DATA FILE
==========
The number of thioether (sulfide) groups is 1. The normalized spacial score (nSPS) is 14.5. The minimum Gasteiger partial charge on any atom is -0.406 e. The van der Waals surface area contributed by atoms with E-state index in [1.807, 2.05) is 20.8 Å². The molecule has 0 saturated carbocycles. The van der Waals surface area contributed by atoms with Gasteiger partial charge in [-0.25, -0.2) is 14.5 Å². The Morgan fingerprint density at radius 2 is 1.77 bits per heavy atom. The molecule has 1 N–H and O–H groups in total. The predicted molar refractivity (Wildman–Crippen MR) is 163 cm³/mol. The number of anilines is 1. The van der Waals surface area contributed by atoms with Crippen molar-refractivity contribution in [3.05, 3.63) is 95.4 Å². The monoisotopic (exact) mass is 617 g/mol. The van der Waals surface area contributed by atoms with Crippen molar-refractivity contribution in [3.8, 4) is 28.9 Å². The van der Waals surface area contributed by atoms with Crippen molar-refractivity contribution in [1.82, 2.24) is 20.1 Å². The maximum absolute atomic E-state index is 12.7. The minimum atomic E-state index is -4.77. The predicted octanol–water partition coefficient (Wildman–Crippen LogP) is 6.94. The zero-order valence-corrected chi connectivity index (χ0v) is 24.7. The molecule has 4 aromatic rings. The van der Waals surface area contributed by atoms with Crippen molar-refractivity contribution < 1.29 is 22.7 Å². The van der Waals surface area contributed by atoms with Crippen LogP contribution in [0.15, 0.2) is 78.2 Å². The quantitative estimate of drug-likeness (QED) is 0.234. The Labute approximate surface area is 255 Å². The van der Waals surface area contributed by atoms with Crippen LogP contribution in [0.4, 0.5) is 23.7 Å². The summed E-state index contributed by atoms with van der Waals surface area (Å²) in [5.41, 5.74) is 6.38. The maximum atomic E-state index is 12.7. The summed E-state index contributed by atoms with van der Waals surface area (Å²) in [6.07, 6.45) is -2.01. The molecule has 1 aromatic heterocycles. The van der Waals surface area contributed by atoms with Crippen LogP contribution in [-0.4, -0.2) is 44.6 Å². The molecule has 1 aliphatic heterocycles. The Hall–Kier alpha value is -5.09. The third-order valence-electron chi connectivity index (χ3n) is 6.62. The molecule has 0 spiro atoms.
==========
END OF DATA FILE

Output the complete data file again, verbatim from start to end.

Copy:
The number of thioether (sulfide) groups is 1. The normalized spacial score (nSPS) is 14.5. The minimum Gasteiger partial charge on any atom is -0.406 e. The van der Waals surface area contributed by atoms with E-state index in [1.807, 2.05) is 20.8 Å². The molecule has 0 saturated carbocycles. The van der Waals surface area contributed by atoms with Gasteiger partial charge in [-0.25, -0.2) is 14.5 Å². The Morgan fingerprint density at radius 2 is 1.77 bits per heavy atom. The molecule has 1 N–H and O–H groups in total. The predicted molar refractivity (Wildman–Crippen MR) is 163 cm³/mol. The number of anilines is 1. The van der Waals surface area contributed by atoms with Crippen molar-refractivity contribution in [3.05, 3.63) is 95.4 Å². The monoisotopic (exact) mass is 617 g/mol. The van der Waals surface area contributed by atoms with Crippen molar-refractivity contribution in [3.8, 4) is 28.9 Å². The van der Waals surface area contributed by atoms with Crippen molar-refractivity contribution in [1.82, 2.24) is 20.1 Å². The maximum absolute atomic E-state index is 12.7. The minimum atomic E-state index is -4.77. The predicted octanol–water partition coefficient (Wildman–Crippen LogP) is 6.94. The zero-order valence-corrected chi connectivity index (χ0v) is 24.7. The molecule has 4 aromatic rings. The van der Waals surface area contributed by atoms with Crippen molar-refractivity contribution < 1.29 is 22.7 Å². The van der Waals surface area contributed by atoms with Crippen LogP contribution in [0.15, 0.2) is 78.2 Å². The quantitative estimate of drug-likeness (QED) is 0.234. The Labute approximate surface area is 255 Å². The van der Waals surface area contributed by atoms with Crippen LogP contribution in [0.4, 0.5) is 23.7 Å². The summed E-state index contributed by atoms with van der Waals surface area (Å²) in [5.41, 5.74) is 6.38. The maximum atomic E-state index is 12.7. The summed E-state index contributed by atoms with van der Waals surface area (Å²) in [6.07, 6.45) is -2.01. The molecule has 1 aromatic heterocycles. The van der Waals surface area contributed by atoms with Crippen LogP contribution in [-0.4, -0.2) is 44.6 Å². The molecule has 1 aliphatic heterocycles. The Hall–Kier alpha value is -5.09. The third-order valence-electron chi connectivity index (χ3n) is 6.62. The molecule has 0 spiro atoms.